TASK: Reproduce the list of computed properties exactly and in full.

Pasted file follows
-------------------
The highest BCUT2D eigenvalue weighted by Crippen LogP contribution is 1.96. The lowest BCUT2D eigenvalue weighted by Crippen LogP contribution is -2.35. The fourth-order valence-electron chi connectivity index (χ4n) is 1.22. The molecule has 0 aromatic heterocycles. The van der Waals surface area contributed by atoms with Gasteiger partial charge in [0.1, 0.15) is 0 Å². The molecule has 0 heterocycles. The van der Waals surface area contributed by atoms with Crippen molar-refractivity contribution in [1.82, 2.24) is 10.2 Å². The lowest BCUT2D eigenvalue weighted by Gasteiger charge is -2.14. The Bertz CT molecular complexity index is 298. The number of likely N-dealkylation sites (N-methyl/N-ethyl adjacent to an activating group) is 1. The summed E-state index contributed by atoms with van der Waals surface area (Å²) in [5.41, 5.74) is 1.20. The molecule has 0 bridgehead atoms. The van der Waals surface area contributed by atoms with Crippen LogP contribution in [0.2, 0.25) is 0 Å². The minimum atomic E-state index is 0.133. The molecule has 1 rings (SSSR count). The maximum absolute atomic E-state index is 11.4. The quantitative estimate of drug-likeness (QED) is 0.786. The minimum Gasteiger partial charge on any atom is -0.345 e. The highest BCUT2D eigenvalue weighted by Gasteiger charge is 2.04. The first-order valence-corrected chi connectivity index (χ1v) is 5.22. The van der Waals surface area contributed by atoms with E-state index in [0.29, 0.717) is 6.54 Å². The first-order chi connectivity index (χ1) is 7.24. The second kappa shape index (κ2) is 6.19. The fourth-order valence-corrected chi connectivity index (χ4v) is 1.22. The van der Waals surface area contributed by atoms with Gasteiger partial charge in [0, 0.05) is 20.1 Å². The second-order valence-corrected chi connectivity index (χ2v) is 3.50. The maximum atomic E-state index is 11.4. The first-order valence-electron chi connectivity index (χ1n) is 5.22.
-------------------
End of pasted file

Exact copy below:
The highest BCUT2D eigenvalue weighted by Crippen LogP contribution is 1.96. The lowest BCUT2D eigenvalue weighted by Crippen LogP contribution is -2.35. The fourth-order valence-electron chi connectivity index (χ4n) is 1.22. The molecule has 0 aromatic heterocycles. The van der Waals surface area contributed by atoms with Gasteiger partial charge in [0.1, 0.15) is 0 Å². The molecule has 0 heterocycles. The van der Waals surface area contributed by atoms with Crippen molar-refractivity contribution in [1.82, 2.24) is 10.2 Å². The lowest BCUT2D eigenvalue weighted by Gasteiger charge is -2.14. The Bertz CT molecular complexity index is 298. The number of likely N-dealkylation sites (N-methyl/N-ethyl adjacent to an activating group) is 1. The summed E-state index contributed by atoms with van der Waals surface area (Å²) in [5.41, 5.74) is 1.20. The molecule has 0 bridgehead atoms. The van der Waals surface area contributed by atoms with Crippen LogP contribution in [0.2, 0.25) is 0 Å². The minimum atomic E-state index is 0.133. The molecule has 1 rings (SSSR count). The maximum absolute atomic E-state index is 11.4. The quantitative estimate of drug-likeness (QED) is 0.786. The minimum Gasteiger partial charge on any atom is -0.345 e. The highest BCUT2D eigenvalue weighted by Gasteiger charge is 2.04. The first-order valence-corrected chi connectivity index (χ1v) is 5.22. The van der Waals surface area contributed by atoms with E-state index in [0.29, 0.717) is 6.54 Å². The first-order chi connectivity index (χ1) is 7.24. The second kappa shape index (κ2) is 6.19. The fourth-order valence-corrected chi connectivity index (χ4v) is 1.22. The van der Waals surface area contributed by atoms with Gasteiger partial charge in [0, 0.05) is 20.1 Å². The second-order valence-corrected chi connectivity index (χ2v) is 3.50. The maximum atomic E-state index is 11.4. The first-order valence-electron chi connectivity index (χ1n) is 5.22.